2014_02_25_ICS_At stake in the discussion on abortion is not a conflict of private opinions, but a public phenomenon: the life of a human being
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Back to 2014_02_25_ICS_En el debate sobre el aborto no está en juego un conflicto de opiniones privadas, sino un fenómeno público: la vida de un ser humano
"The discussion On abortion, it does not address private opinions, but a public phenomenon: a human life."
Four researchers from the Institute for Culture and Society (ICS) of the University of Navarra talked about abortion during a meeting in the Library Services of Humanities of campus pamplonés. With the goal of contributing to unravel the complexity of this phenomenon, they shed light on it from different perspectives of knowledge: the Philosophy, the Education, language and ethics in public life.
Participating in the meeting were David Thunder, from project "Religion and Civil Society"Carlos Beltramo, from "Education of Affectivity and Human Sexuality"Inés Olza, from "Public discourse"; and Mariano Crespo, from "Natural Law and Rationality internship".
What is the status of discussion about abortion?
Mariano Crespo (MC): Abortion implies a decision about a new life that is in a state of absolute innocence. When in the 1980s in Spain we began to talk about its decriminalization in three specific cases, Julián Marías published a series of articles in which he lamented the lack of a strictly rational discussion on this issue. This diagnosis is still valid today. It is not uncommon for discussions to end in disqualifications of the positions of others, accusing them of wanting to impose certain subjective convictions that are valid only individually or for a specific group.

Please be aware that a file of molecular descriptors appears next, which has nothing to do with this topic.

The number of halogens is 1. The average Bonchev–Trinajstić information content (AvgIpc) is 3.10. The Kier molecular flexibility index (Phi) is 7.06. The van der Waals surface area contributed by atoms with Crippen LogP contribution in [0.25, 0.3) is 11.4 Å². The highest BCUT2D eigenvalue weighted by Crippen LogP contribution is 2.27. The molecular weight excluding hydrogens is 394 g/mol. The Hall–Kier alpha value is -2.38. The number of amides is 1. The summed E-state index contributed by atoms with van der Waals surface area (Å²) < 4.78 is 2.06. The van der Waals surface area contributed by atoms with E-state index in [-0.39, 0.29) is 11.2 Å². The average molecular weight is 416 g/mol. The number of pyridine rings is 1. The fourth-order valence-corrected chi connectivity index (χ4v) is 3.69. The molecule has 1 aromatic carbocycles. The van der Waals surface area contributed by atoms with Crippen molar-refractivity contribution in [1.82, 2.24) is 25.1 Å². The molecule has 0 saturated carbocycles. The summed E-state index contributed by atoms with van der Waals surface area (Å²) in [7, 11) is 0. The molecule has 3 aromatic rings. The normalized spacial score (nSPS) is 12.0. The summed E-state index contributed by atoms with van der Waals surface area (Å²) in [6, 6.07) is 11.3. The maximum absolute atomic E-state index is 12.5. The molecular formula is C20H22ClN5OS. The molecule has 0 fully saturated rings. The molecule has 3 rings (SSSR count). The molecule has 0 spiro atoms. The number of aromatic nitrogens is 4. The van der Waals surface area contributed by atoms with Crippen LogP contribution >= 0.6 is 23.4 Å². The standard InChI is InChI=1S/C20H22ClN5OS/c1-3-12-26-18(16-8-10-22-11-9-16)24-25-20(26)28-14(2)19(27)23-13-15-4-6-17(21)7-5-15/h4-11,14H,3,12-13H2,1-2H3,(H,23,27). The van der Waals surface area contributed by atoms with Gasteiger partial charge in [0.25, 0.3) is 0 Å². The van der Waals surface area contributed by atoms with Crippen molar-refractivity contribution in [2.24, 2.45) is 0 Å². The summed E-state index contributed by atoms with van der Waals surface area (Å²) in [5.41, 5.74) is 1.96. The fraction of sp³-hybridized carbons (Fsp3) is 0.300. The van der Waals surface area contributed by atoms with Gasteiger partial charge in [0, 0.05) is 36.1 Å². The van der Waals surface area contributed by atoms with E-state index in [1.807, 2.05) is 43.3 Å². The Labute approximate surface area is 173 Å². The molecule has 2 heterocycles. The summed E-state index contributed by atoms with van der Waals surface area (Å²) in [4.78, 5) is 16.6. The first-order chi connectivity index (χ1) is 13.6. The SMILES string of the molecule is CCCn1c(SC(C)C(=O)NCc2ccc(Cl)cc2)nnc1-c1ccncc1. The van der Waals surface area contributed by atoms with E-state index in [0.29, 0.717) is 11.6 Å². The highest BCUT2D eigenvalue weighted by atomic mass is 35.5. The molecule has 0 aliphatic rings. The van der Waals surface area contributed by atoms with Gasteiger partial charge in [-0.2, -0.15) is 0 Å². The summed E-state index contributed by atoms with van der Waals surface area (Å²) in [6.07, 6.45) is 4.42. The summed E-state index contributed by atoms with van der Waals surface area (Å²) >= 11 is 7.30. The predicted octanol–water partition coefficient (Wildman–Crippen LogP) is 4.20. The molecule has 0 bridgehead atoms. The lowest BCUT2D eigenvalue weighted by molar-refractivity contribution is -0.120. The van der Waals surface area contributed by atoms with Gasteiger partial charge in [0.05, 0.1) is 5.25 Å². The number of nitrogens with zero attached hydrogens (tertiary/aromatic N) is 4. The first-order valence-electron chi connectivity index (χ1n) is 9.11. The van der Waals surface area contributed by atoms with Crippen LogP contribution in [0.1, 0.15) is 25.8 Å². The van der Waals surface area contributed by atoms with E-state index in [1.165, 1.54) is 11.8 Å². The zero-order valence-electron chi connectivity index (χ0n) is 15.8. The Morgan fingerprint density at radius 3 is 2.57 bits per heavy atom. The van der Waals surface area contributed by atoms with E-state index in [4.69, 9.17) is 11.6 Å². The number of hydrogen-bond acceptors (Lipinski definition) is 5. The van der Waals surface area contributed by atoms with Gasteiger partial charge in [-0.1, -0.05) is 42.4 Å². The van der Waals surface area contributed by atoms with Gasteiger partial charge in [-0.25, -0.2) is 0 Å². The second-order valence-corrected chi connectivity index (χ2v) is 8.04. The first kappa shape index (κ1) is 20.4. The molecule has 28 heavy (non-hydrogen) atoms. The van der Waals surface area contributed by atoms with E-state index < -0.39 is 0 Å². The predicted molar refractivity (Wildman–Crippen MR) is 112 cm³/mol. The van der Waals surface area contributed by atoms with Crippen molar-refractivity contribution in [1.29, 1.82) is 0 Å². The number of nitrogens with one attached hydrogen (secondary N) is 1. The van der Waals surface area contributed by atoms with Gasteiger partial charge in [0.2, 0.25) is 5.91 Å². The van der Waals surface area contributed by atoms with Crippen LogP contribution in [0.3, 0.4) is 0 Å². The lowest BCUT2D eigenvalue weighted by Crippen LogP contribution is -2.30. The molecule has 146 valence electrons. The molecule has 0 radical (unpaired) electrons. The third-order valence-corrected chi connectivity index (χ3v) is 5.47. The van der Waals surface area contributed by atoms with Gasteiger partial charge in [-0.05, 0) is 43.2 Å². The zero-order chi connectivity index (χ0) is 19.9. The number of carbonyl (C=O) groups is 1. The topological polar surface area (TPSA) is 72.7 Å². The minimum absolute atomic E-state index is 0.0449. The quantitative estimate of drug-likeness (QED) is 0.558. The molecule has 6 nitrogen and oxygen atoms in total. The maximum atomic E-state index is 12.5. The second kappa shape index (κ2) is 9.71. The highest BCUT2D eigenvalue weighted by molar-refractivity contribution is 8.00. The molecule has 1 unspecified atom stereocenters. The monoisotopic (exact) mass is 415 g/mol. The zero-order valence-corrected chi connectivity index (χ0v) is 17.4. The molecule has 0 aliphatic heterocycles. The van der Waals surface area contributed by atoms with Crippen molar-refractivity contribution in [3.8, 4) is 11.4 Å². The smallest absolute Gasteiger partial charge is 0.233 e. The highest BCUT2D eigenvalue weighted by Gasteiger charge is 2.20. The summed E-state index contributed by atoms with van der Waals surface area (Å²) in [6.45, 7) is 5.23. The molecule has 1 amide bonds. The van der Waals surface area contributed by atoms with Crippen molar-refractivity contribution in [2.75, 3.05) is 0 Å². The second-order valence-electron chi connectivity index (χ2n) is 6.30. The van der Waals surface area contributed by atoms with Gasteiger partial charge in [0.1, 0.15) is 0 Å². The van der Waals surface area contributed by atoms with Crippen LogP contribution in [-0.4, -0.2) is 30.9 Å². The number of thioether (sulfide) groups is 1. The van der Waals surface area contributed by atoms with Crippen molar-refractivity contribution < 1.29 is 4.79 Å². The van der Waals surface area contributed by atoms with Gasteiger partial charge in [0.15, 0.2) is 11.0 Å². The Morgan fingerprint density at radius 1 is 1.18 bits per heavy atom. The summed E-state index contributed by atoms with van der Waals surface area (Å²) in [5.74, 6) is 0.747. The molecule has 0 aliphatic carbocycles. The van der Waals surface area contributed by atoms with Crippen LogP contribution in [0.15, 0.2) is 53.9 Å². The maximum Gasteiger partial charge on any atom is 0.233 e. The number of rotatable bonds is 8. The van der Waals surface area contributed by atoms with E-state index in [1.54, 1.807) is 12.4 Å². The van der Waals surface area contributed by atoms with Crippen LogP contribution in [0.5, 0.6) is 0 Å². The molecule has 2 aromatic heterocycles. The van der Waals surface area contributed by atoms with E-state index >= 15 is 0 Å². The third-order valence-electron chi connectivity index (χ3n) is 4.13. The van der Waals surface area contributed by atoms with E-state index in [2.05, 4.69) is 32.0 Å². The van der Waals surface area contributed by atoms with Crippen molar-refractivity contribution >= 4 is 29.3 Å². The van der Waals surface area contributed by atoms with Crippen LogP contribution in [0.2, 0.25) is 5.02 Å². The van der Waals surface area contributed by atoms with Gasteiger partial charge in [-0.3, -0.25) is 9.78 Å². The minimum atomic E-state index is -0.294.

What role do moral convictions play in this discussion?
David Thunder (DT): We are not talking about defending a private or religious position, but a public phenomenon: the life of a human being and how it interacts with the life of the woman inside. To improve the quality of the public discussion requires more honesty, recognizing that this issue has a public evidence base. Slogans and sound bites must be overcome. Many feel that a conflict of personal opinions is at stake that cannot be arbitrated publicly. When this is the case, the discussion becomes politicized: whoever participates in it has a project or an agenda and wants to impose their will at any cost. In Ireland - my country - abortion has recently been legalized and this has happened: some have taken a position and have not wanted to pay attention to the biological evidence and the health of the woman in order to look for possible solutions when there is an apparent conflict between the two lives.